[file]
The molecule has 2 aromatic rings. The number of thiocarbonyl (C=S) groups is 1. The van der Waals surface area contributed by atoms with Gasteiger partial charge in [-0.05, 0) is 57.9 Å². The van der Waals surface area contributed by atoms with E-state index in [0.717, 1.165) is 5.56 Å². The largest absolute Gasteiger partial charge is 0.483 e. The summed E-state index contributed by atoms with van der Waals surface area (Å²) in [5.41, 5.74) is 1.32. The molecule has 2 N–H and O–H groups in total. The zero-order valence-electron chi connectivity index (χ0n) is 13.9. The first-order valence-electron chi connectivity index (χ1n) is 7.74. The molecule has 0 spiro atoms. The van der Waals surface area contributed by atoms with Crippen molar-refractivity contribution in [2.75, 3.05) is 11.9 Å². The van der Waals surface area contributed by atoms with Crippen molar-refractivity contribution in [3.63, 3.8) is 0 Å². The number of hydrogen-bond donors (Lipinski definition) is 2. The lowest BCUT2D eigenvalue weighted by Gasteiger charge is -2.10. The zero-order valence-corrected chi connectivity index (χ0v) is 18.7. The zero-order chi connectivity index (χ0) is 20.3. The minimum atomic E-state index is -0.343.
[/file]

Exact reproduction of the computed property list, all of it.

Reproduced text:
The molecule has 2 aromatic rings. The number of thiocarbonyl (C=S) groups is 1. The van der Waals surface area contributed by atoms with Gasteiger partial charge in [-0.05, 0) is 57.9 Å². The van der Waals surface area contributed by atoms with E-state index in [0.717, 1.165) is 5.56 Å². The largest absolute Gasteiger partial charge is 0.483 e. The summed E-state index contributed by atoms with van der Waals surface area (Å²) in [5.41, 5.74) is 1.32. The molecule has 2 N–H and O–H groups in total. The zero-order valence-electron chi connectivity index (χ0n) is 13.9. The first-order valence-electron chi connectivity index (χ1n) is 7.74. The molecule has 0 spiro atoms. The van der Waals surface area contributed by atoms with Crippen molar-refractivity contribution in [2.75, 3.05) is 11.9 Å². The van der Waals surface area contributed by atoms with Crippen molar-refractivity contribution in [3.63, 3.8) is 0 Å². The number of hydrogen-bond donors (Lipinski definition) is 2. The lowest BCUT2D eigenvalue weighted by Gasteiger charge is -2.10. The zero-order valence-corrected chi connectivity index (χ0v) is 18.7. The zero-order chi connectivity index (χ0) is 20.3. The minimum atomic E-state index is -0.343.